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Environmental Journal: Wave of issues greet ocean task force

CHARLESTOWN - State geologist Jon Boothroyd warned that houses are raised on pilings along the South County beaches to avoid storm waves, but state and local officials use standards so old they do not account for 1 foot of sea level rise. If another hurricane like the one in 1938 hits, he said, his data shows the storm surge would roll right over the dunes and take out most of the houses along the beach.

Pointing down the beach, he said, "That house would be gone. But it would be in compliance with local codes."

In nearby Ninigret Pond, acres of eel grass have quickly returned after a state and federal project spent several million dollars pumping out sand that entered through the Charlestown Breachway. But sand has already swept back into the pond and buried several acres of grasses, and the state's coastal agency is having trouble finding money to remove it.

In the next few years, billions of dollars will be spent for wind turbines offshore. But much of that money will go to manufacturers in Europe if the United States doesn't do more to support manufacturing wind turbine components here.

Those were some of the issues presented Friday to a presidential task... more [truncated due to possible copyright]  

CHARLESTOWN - State geologist Jon Boothroyd warned that houses are raised on pilings along the South County beaches to avoid storm waves, but state and local officials use standards so old they do not account for 1 foot of sea level rise. If another hurricane like the one in 1938 hits, he said, his data shows the storm surge would roll right over the dunes and take out most of the houses along the beach.

Pointing down the beach, he said, "That house would be gone. But it would be in compliance with local codes."

In nearby Ninigret Pond, acres of eel grass have quickly returned after a state and federal project spent several million dollars pumping out sand that entered through the Charlestown Breachway. But sand has already swept back into the pond and buried several acres of grasses, and the state's coastal agency is having trouble finding money to remove it.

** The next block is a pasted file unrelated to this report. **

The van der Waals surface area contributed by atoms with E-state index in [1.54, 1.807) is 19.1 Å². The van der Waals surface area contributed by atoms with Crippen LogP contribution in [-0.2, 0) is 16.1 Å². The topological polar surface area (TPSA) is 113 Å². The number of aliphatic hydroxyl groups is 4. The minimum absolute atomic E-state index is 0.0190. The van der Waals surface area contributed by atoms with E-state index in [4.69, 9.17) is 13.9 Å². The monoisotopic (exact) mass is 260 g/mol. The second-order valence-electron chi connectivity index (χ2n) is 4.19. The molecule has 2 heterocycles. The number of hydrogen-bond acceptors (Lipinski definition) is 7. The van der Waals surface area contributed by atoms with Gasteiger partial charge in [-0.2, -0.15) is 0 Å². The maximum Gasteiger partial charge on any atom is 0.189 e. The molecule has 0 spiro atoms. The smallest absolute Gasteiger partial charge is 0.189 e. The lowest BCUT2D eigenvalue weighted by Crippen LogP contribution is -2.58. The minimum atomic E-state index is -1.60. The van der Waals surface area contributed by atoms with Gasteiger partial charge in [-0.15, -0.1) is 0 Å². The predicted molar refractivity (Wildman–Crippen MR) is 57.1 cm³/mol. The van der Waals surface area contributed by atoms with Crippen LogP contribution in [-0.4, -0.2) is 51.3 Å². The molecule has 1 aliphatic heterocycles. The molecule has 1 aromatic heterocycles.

In the next few years, billions of dollars will be spent for wind turbines offshore. But much of that money will go to manufacturers in Europe if the United States doesn't do more to support manufacturing wind turbine components here.

Those were some of the issues presented Friday to a presidential task force gathering information for a new national ocean policy. The group, headed by Nancy Sutley, chairwoman of the White House Council on Environmental Quality, completed a two-day visit to Rhode Island by gathering on one of the state's most picturesque beaches and hearing presentations on sea level rise, aquaculture and development of offshore wind turbine farms.

On Thursday, the panel heard testimony from more than 80 people in a crowd of more than 250 at the Rhode Island Convention Center. They came from all over the East Coast and were generally supportive of President Obama's call for a new ocean policy based on improved stewardship of the oceans.

The oceans task force was created by Mr. Obama in June. He ordered it to report back to him on Dec. 9, particularly with recommendations to implement marine spatial planning, which is similar to zoning of increasingly crowded coastal waters.

Earlier Friday morning, Grover Fugate, executive director of Rhode Island's coastal agency, the Coastal Resources Management Council, briefed Sutley, Jane Lubchenco, executive director of the National Oceanic and Atmospheric Administration, and others at the University of Rhode Island's Bay Campus about 26 years of work using special area maps to plan and regulate the state's coastal waters.

"You are living in one of the most densely populated areas of the world, but look how pristine that shoreline is - that's the result of ocean zoning," Fugate said.

Fugate said every state on the East Coast from Maine to Georgia is working to develop offshore renewable energy. Rhode Island is spending millions on an ocean mapping project that addresses sea lanes, wind speeds, ocean bottom composition and marine life. The URI research vessel Endeavor just returned from a cruise mapping the offshore waters.

Much of that work, Fugate said, suggests that the best place for the wind farm proposed by Deepwater Wind is south of Block Island.

In comparison, he said a company called Gray's Harbor proposed leasing a large tract south of the state's prime choice for a wave and wind farm. The proposal tied up a lot of government officials, Fugate said. But only later was it learned that it is right in the middle of the prime navigation channels for submarines going to and from the Navy base in Groton, Conn.

That's why more marine spatial planning should be done, Fugate said. "If we knew then, it would have saved a lot of administrative time and money."

Fugate gestured at the windswept beach and told the officials that no new buildings are allowed on this stretch of shoreline.

"We do not allow any new structures. No sewer lines or water lines to support development. All we allow are a few parking spaces. This is one of the treasures we're trying to preserve."

For more information on the task force, and to submit testimony online, go to www.whitehouse.gov/oceans. You can also read the hundreds of comments submitted so far. The next hearing is scheduled for Tuesday in Honolulu.


Source: http://www.projo.com/news/c...

SEP 27 2009
https://www.windaction.org/posts/22390-environmental-journal-wave-of-issues-greet-ocean-task-force
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